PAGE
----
All tagged TexasEd
The ETS report, recognizing that the STAAR assessments for grades 3, 4 and 5 were grossly over the legal limits, provided the TEA with analysis and initial recommendations on how to bring the STAAR into compliance. That analysis includes warnings that shortening some of the assessments while maintaining the same content blueprint might lead to questionable reliability. The report goes on to provide comparisons to other state tests that allow significantly less time per question on comparable standardized tests.
On May 6, 2016, Educational Testing Service's Texas STAAR Psychometric Services Team sent a memorandum titled A Report on Testing Time Collected During March 2016 Test Administration to Gloria Zyskowski, the Student Assessment Division Director at the TEA. From page one of the memo: "These percentages do not support the [HB-743] requirement (i.e., 85% of students completing the test in 2 hours) for the lower grades."
Mr. Morath’s excuses were never-the-less expected as a legal tactic to draw out the litigation—increasing the time and expense necessary for parents to get relief from a judge. However, what does come as a shock is the extent to which Mr. Morath, the TEA, its vendor Educational Testing Service (ETS) and the Attorney General are working together to keep records and communications about the STAAR hidden from public view.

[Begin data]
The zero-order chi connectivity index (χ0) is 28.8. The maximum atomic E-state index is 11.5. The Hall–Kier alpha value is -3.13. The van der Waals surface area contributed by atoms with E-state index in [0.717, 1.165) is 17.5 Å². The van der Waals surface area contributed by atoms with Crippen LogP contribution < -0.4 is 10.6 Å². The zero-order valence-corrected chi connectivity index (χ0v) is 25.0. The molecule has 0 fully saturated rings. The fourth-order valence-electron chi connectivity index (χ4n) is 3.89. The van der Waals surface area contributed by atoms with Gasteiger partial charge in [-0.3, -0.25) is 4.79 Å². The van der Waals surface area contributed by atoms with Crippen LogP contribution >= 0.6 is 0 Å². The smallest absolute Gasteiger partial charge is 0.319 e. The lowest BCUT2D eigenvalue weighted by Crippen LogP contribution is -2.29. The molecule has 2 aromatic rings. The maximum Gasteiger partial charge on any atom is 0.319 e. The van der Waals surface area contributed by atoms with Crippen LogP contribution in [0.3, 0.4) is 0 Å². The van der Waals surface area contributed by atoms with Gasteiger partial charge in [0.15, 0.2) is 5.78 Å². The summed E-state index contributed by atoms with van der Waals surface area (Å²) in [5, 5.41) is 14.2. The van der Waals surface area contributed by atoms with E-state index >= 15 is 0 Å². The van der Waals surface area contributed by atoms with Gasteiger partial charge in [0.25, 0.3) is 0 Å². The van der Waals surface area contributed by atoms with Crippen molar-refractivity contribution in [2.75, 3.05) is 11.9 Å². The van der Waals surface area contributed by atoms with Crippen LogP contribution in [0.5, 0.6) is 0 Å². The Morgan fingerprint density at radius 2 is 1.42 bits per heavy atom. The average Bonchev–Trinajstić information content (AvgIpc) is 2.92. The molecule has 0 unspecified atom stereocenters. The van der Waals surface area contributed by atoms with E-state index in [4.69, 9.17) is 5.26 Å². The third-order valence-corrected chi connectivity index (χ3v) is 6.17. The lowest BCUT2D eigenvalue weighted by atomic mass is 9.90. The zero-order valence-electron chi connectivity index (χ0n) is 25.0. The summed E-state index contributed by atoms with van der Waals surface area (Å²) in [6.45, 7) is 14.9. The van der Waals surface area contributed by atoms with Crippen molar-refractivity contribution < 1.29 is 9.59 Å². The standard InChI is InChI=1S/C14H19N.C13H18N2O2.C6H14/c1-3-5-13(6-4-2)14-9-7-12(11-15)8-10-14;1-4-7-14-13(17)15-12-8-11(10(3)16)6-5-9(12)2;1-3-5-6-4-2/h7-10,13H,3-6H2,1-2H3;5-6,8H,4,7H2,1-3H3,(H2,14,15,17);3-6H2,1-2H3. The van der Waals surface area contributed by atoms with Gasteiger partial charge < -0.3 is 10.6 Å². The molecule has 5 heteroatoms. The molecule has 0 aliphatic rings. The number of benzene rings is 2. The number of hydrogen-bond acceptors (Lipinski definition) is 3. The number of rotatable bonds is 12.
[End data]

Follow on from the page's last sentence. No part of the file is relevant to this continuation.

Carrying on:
Commissioner Morath and the agency make the argument that parents “lack standing” and do not have the right to sue the Texas Education Agency in court. They claim parents must complain to the agency itself if they believe the agency broke the law. This means the TEA not only chose to ignore the Texas Legislature but now deems itself beyond the reach of the Texas judiciary.
You owe the people of Texas a transparent accounting of these problems as well as the reasoning behind changes in policy. If you cannot answer these questions, you must throw out ALL the scores, order them expunged from student records, and assure they are not used for any decision-making. Anywhere. Period. This is the only way the public can be sure that you have kept your promise that no negative consequences will come from invalid scores.
Its failure to abide by the law invalidates the tests, the parents believe.
Commissioner Mike Morath does not agree and intends to use the test results for accountability purposes, continuing the test obsession in Texas.
We have a case.
We have a lawyer.
And we have a plan...
We are going to sue the Texas Education Agency (TEA) to stop using the results of the STAAR until it complies with state law.